Roy Moore, who lost to Democrat Doug Jones in the Alabama Senate election on Tuesday night, implied that he would consider asking for a recount when he did not concede following the results of the election.
Speaking at his election party on Tuesday night, Moore–who multiple women have said engaged in sexual misconduct with them in the past, some of whom were minors at the time–said the race was “not over.”
“Thank you, you know, I really want to thank you for coming tonight and realize when the vote is this close that it’s not over,” he said. “We still got to go by the rules about this recount provision. The secretary of state has explained it to us.”
With 100 percent of precincts reporting, Jones secured 49.9 percent of the vote and Moore gained 48.4 percent of the vote, according to Decision Desk HQ. An automatic recount is triggered when the vote tallies are within a half percentage point.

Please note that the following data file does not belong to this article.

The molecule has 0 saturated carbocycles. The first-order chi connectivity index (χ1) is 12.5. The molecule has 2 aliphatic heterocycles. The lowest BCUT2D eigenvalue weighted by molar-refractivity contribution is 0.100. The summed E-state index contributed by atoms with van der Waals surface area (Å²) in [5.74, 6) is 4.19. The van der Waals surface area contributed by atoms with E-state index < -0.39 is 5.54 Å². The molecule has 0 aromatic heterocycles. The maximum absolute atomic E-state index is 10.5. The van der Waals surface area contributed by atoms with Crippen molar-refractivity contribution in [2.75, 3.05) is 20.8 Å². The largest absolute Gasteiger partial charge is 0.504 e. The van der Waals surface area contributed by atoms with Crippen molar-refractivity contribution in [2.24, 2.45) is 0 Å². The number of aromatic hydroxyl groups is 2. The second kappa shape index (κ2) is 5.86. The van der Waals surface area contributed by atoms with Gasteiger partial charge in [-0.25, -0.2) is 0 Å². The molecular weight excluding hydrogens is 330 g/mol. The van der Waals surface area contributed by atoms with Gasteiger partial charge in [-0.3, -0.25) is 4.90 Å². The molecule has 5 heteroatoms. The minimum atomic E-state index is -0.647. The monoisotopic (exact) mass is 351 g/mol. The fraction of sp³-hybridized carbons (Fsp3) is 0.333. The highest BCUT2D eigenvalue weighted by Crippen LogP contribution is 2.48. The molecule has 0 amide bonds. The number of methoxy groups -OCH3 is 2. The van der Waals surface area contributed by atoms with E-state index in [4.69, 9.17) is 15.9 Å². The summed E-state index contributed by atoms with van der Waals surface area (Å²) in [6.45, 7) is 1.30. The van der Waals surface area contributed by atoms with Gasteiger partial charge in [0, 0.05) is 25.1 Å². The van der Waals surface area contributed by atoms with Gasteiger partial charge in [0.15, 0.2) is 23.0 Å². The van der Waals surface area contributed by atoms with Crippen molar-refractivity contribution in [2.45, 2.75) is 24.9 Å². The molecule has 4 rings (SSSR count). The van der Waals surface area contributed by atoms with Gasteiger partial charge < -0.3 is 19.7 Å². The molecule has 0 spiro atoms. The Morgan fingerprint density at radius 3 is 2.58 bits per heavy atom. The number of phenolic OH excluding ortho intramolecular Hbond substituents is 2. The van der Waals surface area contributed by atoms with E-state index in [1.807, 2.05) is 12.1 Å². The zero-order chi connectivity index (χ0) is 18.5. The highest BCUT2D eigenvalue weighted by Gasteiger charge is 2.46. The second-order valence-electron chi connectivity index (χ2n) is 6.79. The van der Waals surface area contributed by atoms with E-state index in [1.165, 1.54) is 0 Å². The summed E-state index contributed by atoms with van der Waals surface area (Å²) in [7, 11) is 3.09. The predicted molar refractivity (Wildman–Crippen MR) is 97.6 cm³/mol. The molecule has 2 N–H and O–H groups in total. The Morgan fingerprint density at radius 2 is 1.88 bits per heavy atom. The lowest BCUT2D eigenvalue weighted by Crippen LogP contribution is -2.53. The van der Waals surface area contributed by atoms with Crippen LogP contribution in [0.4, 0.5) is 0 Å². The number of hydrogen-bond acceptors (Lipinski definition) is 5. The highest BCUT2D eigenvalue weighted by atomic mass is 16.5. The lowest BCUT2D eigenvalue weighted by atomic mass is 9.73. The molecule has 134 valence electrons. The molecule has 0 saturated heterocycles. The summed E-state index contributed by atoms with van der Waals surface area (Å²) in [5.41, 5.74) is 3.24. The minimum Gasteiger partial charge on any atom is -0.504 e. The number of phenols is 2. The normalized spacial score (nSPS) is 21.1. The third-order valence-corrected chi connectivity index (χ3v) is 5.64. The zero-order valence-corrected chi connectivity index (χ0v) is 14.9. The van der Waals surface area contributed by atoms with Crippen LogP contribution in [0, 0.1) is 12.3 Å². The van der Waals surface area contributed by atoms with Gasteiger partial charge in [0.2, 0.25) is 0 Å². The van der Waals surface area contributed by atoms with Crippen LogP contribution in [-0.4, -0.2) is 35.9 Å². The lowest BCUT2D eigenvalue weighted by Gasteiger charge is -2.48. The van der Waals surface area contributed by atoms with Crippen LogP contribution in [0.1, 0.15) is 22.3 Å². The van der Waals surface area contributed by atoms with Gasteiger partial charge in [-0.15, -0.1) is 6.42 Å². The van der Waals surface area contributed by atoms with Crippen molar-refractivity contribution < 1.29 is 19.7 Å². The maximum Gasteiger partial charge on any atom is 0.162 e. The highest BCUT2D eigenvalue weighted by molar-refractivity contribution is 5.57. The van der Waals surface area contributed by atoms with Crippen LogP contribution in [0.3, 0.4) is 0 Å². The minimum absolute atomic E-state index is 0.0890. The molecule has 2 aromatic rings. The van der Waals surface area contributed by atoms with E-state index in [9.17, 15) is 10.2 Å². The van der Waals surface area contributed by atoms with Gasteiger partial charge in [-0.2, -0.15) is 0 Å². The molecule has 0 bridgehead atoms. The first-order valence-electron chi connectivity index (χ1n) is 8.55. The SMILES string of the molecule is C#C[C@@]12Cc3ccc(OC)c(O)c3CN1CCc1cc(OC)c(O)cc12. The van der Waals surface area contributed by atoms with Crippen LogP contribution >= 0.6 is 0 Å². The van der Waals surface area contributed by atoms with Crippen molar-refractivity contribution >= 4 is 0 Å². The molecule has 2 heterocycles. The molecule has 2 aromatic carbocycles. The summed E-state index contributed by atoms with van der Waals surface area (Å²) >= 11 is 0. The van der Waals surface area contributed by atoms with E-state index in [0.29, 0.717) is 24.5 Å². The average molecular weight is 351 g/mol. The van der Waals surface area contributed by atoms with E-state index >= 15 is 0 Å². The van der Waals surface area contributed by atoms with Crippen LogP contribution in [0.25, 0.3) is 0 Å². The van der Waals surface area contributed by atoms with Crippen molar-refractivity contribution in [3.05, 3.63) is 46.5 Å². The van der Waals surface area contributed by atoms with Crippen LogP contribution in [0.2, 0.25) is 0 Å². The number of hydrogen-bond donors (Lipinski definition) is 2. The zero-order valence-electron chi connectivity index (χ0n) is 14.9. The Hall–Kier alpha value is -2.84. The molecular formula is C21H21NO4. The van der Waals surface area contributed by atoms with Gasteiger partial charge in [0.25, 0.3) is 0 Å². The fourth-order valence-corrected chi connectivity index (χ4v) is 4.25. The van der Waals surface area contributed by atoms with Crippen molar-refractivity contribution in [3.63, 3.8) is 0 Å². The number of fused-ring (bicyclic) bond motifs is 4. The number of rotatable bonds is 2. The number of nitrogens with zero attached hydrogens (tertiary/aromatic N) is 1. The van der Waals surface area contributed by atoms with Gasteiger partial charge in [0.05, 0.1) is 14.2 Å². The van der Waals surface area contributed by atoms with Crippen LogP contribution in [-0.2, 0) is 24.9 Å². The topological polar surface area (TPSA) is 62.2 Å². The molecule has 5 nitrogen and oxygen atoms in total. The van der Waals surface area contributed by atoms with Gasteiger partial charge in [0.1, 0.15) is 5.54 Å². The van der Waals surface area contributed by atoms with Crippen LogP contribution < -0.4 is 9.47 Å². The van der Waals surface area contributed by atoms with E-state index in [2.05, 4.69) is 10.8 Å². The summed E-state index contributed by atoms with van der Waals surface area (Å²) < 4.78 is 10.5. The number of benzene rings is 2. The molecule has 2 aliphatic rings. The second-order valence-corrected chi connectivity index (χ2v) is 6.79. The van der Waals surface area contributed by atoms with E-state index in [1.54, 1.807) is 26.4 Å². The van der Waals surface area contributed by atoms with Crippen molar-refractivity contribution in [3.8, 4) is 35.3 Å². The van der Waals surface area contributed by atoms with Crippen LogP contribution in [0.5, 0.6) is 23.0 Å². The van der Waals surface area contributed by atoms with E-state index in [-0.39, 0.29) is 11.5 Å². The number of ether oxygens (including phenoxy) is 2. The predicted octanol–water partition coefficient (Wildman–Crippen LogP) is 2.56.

However, as the Washington Post points out, the likelihood of Moore getting his wish for a recount is unlikely.
Secretary of State of Alabama John Merrill spoke with CNN on Tuesday night and said it would be “highly unlikely” that Jones would not be certified as the winner of Tuesday’s election.
“There’s not a whole lot of mistakes that are made,” Merrill said.
While the state will still be counting outstanding ballots from voters serving in the military, it’s unlikely that the margin between the two candidates would shrink to the half percentage point threshold to force a recount. The Post reported that it appears only 8,700 Alabamians are serving in the military–meaning that even if every single service member voter for Moore, it would not swing the results enough for a recount.
Another possibility is Moore paying for a recount himself, however, Merrill suggested that its unlikely he would see a change in the results of the election and some legal scholars argue that federal law prohibits that.
Merrill has instructed provisional ballots, absentee ballots and military ballots to be sent to his office by Dec. 22. The results of the election are expected to be certified between Dec. 26 and Jan. 3, according to the Hill.